Page 1 of 2 12 LastLast
Results 1 to 10 of 29

Thread: Med kit for family

Hybrid View

Previous Post Previous Post   Next Post Next Post
  1. #1
    Join Date
    Mar 2009
    Posts
    2,416
    Feedback Score
    28 (100%)

    Med kit for family

    My wife and I are about to have our 3rd and last child. ThT means there are 3 adults (mother in law) and 3 kids.
    Iím looking to put together a kit for the 6 of us God forbid there was ever a bad situation and any or a few of us ever got hurt. Trips together, highway accidents or collapse of society yada yada

    I was thinking of grabbing 3 Activity Group RMT ratchet TQ and 3 for kids. After that chest seals and packing gauze and gloves etc.

    Iím curious what components and how much of each component would be a good amount to have us covered in this kit and whatís a good bag to carry it In without getting into silly pricing.
    "Enlighten the people generally, and tyranny and oppressions of body and mind will vanish like evil spirits at the dawn of day."

    Thomas Jefferson

  2. #2
    Join Date
    Sep 2010
    Location
    GA
    Posts
    2,135
    Feedback Score
    52 (100%)
    This is far from comprehensive, but off of the top of my head:

    BAG:
    Tactical Tailor First Responder Bag

    HEMCON:
    CAT TQs (4)
    ACE wraps (2 x 2", 3 x 3")

    Combat Gauze (4) *if someone is on a prescribed blood thinner or has a clotting disorder, Chito Gauze should be considered
    4"x4" Gauze (sold as loose pack; you want enough to keep around for minor wound dressing)
    Rolled gauze ("kerlex" or "kling"; 4 rolls)


    MISC. TRAUMA
    SAM splints (2 x 36", rolled)
    Triangle bandages (2)
    Rigid eye shield (2)
    Assorted Band Aids

    MISC. MEDICAL
    OTC meds (Tylenol, Ibuprofen, Aspirin, Benadryl, Claritin, Imodium, Pepto)
    LiquidIV (or similar electrolyte powder)
    30-day supply of any necessary Rx'd meds

    SUPPLIES
    Headlamp with spare batteries
    Emergency blankets (2)

    Shears (no need to go crazy...they all work fine)
    Grease pen (never dry out, write on anything...including bloody dressings and skin)
    Cloth tape (2" 3M Durapore is the best)
    Alcohol prep wipes
    Tweezers
    Moleskin
    Sunscreen
    Bug spray
    Petroleum-soaked cotton balls
    Bic lighter
    Nitrile gloves (add in a couple of pairs that are one size larger than normal)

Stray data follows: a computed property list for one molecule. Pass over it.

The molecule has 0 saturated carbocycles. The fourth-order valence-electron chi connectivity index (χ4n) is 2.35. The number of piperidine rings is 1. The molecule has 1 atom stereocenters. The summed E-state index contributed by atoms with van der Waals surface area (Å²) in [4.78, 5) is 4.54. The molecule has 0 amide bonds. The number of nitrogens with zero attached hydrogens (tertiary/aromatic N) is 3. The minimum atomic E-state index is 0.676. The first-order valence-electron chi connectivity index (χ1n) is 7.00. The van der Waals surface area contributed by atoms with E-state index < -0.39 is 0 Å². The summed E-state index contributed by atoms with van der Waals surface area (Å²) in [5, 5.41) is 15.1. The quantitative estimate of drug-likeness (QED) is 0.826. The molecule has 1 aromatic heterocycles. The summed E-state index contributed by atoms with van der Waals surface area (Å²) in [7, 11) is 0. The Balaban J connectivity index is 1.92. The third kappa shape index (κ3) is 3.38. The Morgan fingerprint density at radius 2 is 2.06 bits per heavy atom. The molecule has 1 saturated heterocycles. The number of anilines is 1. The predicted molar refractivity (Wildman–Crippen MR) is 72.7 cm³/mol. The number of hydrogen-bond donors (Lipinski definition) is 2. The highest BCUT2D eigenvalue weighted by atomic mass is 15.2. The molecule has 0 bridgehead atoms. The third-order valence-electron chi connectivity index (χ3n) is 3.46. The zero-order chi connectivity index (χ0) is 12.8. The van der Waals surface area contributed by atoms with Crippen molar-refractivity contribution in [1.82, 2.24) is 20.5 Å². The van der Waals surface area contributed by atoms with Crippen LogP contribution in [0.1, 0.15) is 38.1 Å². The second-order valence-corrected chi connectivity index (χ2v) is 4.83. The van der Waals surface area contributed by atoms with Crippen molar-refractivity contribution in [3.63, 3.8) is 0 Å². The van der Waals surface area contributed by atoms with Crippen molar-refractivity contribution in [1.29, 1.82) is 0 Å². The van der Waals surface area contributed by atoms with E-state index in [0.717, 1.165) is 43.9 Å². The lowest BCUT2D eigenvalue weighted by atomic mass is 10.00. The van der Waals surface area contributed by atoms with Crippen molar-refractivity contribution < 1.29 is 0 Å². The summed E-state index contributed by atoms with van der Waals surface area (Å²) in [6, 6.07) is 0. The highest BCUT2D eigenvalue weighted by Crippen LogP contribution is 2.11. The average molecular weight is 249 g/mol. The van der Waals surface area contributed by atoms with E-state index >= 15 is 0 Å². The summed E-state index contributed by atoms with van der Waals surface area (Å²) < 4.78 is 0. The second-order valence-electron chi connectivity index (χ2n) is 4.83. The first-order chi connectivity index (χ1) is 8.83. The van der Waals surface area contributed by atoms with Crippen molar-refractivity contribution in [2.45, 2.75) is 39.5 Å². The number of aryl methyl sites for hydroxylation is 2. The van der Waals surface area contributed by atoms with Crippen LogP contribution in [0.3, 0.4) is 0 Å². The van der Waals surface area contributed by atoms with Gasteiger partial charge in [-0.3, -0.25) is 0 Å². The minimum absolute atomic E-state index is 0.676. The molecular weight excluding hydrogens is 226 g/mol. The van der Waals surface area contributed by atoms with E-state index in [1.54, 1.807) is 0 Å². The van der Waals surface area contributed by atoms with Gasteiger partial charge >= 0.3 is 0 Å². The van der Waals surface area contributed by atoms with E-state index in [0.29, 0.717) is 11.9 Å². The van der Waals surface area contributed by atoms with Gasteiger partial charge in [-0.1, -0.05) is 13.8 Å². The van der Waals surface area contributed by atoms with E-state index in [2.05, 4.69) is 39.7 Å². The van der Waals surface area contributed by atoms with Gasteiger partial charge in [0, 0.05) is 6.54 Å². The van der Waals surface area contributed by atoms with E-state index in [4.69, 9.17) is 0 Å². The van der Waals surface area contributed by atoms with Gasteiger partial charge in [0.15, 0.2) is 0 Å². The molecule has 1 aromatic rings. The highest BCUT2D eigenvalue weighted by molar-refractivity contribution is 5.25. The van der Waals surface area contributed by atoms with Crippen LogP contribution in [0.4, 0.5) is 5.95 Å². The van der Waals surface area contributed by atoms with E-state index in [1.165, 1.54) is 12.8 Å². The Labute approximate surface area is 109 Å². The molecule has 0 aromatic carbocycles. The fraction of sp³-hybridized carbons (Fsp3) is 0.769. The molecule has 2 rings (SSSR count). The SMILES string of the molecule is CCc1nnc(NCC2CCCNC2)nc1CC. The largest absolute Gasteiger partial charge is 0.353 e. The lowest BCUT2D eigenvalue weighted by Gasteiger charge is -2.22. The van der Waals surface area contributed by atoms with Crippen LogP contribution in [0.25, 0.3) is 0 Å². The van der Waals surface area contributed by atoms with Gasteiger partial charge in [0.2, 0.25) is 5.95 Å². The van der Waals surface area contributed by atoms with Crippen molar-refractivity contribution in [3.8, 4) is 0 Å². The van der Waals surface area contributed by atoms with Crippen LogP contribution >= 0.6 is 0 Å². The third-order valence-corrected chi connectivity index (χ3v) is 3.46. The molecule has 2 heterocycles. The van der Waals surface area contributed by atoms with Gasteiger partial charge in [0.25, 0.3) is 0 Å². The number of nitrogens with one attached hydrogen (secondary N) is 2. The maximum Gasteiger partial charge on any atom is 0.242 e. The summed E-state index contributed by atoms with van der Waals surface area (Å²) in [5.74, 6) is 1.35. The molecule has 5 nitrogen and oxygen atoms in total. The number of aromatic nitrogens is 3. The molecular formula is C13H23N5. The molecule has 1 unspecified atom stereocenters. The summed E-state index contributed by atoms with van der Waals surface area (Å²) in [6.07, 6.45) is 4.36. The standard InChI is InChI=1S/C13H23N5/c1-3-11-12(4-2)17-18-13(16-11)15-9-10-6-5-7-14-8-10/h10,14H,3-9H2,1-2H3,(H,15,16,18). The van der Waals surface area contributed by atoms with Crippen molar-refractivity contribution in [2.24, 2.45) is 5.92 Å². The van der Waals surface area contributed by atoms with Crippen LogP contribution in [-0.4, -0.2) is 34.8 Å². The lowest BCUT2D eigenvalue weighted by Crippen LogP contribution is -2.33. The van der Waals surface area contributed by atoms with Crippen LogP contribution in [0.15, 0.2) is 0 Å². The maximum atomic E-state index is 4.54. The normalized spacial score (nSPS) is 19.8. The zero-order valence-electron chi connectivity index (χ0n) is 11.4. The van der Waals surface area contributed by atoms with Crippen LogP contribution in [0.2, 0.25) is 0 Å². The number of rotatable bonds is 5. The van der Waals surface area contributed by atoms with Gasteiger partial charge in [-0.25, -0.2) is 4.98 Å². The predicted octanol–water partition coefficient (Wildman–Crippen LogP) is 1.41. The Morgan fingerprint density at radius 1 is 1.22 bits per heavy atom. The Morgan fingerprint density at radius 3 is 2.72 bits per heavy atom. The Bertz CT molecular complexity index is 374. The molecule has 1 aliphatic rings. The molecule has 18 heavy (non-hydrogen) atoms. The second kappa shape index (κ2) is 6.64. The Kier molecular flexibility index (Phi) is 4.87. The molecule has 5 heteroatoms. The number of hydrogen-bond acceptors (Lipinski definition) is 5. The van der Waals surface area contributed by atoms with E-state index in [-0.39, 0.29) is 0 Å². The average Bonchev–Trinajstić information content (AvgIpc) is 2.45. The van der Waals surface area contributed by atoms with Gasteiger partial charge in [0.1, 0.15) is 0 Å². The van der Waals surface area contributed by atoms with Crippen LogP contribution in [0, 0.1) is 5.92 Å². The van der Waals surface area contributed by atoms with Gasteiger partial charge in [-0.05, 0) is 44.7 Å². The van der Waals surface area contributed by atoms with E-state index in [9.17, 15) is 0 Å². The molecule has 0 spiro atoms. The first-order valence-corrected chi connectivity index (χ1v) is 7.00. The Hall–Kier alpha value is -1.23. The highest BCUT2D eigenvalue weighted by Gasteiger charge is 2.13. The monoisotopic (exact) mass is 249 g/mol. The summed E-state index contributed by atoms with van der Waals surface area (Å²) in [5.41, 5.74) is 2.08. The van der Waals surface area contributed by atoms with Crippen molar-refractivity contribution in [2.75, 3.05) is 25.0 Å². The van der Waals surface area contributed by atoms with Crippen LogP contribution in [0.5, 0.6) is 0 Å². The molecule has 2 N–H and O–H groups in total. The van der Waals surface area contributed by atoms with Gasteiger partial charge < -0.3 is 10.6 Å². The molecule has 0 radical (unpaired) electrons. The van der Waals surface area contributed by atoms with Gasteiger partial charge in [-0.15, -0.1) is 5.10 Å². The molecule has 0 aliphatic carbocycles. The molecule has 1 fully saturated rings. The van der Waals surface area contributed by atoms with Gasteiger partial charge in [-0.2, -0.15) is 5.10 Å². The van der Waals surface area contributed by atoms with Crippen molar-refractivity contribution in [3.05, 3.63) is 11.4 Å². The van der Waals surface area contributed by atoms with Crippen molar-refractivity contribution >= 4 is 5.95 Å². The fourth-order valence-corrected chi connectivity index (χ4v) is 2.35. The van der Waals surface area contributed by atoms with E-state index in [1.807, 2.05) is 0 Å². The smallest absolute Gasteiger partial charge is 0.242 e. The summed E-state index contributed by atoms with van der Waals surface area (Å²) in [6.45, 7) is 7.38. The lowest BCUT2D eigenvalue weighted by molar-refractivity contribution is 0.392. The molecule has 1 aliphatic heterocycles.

Chest seals can be easily improvised. No need for exotic stuff like NPAs, decompression needles, pocket BVMs, etc. If you have the training to know how to use them, throw them in if you feel the need.

    I'm sure I'm forgetting some important basic stuff, but that's a solid "do it all" type of bag you could slap together and store easily enough. You can make some waterproof/tearproof bags to store stuff in by wrapping gallon ziploc bags with duct tape (Ranger purse).

    I'm a really big fan of the CAT and SOFT-TW tourniquets. I've used them quite a lot and have used a CAT on a kindergarten age child (boating accident), so anecdotally, the concerns regarding TQ application on children and not fitting kind of goes out the window by grade school. A SOFT-TW will work if you're planning for the wee one.


    *EDIT: The stuff in bold above is to highlight what I feel you should get first if you're putting a kit together around a budget.
    Last edited by GTF425; 11-21-22 at 14:44.

  3. #3
    Join Date
    Aug 2022
    Posts
    291
    Feedback Score
    0
    Unaware of your background medical knowledge, but I'd recommend some tac med/basic EMT/red cross basic first aid/ youtube videos :-) training on how to use basic items properly.
    Unless you are already in the health professions and getting additional suggestions.

  4. #4
    Join Date
    Mar 2009
    Posts
    2,416
    Feedback Score
    28 (100%)
    Experience is very little. Couple shooting classes that thought a few things and learning online.
    "Enlighten the people generally, and tyranny and oppressions of body and mind will vanish like evil spirits at the dawn of day."

    Thomas Jefferson

  5. #5
    Join Date